"People, why would anyone give us money for this?"
Our former marketing director, Derrick, used to ask this question at just about every staff meeting. It was a good way to re-direct all of the Ph.D.'s in the room to the business at hand. Yes, there is an epidemic of autism. Yes, there are now 13 categories under which children qualify for special education services rather than eight. Yes, using templates that give each page a unique URL is preferable to frames. Yes. Yes. Yes.
Here is the big difference moving from being a professor to being in business. As a professor, you only need to know stuff. In business, someone must be willing to give you money for whatever it is you are doing. If you are a good professor, a good teacher, you try to put yourself in the students' place, imagining what they will find confusing, what will relate to their interests.
The truth, though, is that lots of professors come in and give the same lecture they gave for the last fifteen years and they do not get fired. Business is less forgiving. If you cannot put yourself in your clients' place and meet their needs, you will be out of business. The smaller business you are, the quicker you find yourself in that position.
In a way, business forces more honesty.
There are a lot of great things about being a professor - the constant push to learn more and stay current with all the knowledge being added to the world every day. There are so many great things, it is the one job I have had in my life I would think about going back to. I think about it, then I look at the salaries professors make and get depressed, remembering that is why I left in the first place.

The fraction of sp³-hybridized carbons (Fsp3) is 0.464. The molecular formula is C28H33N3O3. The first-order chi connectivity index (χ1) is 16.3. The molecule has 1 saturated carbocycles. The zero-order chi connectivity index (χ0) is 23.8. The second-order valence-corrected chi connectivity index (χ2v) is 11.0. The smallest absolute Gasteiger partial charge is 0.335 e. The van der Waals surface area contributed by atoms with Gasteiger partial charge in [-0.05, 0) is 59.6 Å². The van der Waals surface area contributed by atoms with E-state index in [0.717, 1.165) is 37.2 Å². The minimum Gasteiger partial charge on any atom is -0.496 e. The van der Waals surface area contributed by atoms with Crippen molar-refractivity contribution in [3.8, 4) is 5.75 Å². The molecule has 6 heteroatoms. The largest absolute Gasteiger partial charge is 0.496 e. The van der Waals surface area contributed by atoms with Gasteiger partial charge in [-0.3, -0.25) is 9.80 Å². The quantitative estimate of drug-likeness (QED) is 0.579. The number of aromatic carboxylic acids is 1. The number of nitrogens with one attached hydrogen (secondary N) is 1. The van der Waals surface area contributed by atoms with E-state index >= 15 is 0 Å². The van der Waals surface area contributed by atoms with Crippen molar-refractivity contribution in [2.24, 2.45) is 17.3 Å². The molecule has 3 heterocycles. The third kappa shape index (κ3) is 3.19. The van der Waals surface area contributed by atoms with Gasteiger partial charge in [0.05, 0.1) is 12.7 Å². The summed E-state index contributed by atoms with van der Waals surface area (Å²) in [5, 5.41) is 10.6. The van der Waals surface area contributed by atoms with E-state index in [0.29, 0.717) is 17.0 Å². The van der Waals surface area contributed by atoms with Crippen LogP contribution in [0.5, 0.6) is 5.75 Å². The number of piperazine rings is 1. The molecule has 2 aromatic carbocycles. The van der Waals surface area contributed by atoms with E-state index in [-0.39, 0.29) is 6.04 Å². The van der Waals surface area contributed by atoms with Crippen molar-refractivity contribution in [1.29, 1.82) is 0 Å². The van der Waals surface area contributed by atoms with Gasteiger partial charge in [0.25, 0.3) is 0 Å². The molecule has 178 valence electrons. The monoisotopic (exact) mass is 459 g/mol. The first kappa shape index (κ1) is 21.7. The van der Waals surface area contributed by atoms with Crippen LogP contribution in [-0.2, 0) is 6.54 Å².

Maybe I will become a judo instructor and open my own school. Why not? I was the first American world judo champion, and I have a Ph.D. I love teaching. Oh wait, martial arts school owners on the average, make even less than professors. (Did I mention I specialized in statistics in my doctoral program?)
A few years ago, I was at a software conference with a group of very brilliant people, all of whom had lovely homes, great-paying jobs and were there on expense accounts in this beautiful resort. One turned to me and said, "I feel like I'm living the American dream, but it's someone else's dream, do you know what I mean?"
Yes, I did.
One world championships, four degrees, a million dollars in consulting contracts, four children and I still don't know what I want to do with the rest of my life. My goal over the next six months is to figure out what I want to do when I grow up.
Business - judo - disability - education ..... I couldn't even come up with a simple title for this blog. Is it a wonder I am so confused?
On the other hand, I am just a huge whiner. A few years ago again, I was complaining to another mother about my children. One was on the Olympic team but was not keeping up with her high school homework. A second had just graduated from NYU but was constantly complaining about how her career was not where she wanted it to be a year after graduation and the third was in her junior year of college but not working. The other mother replied, "I have three daughters who are strippers. My daughters dance naked for a living. Do you want to trade?"
So, maybe, instead of having a mid-life crisis, I should just shut the hell up.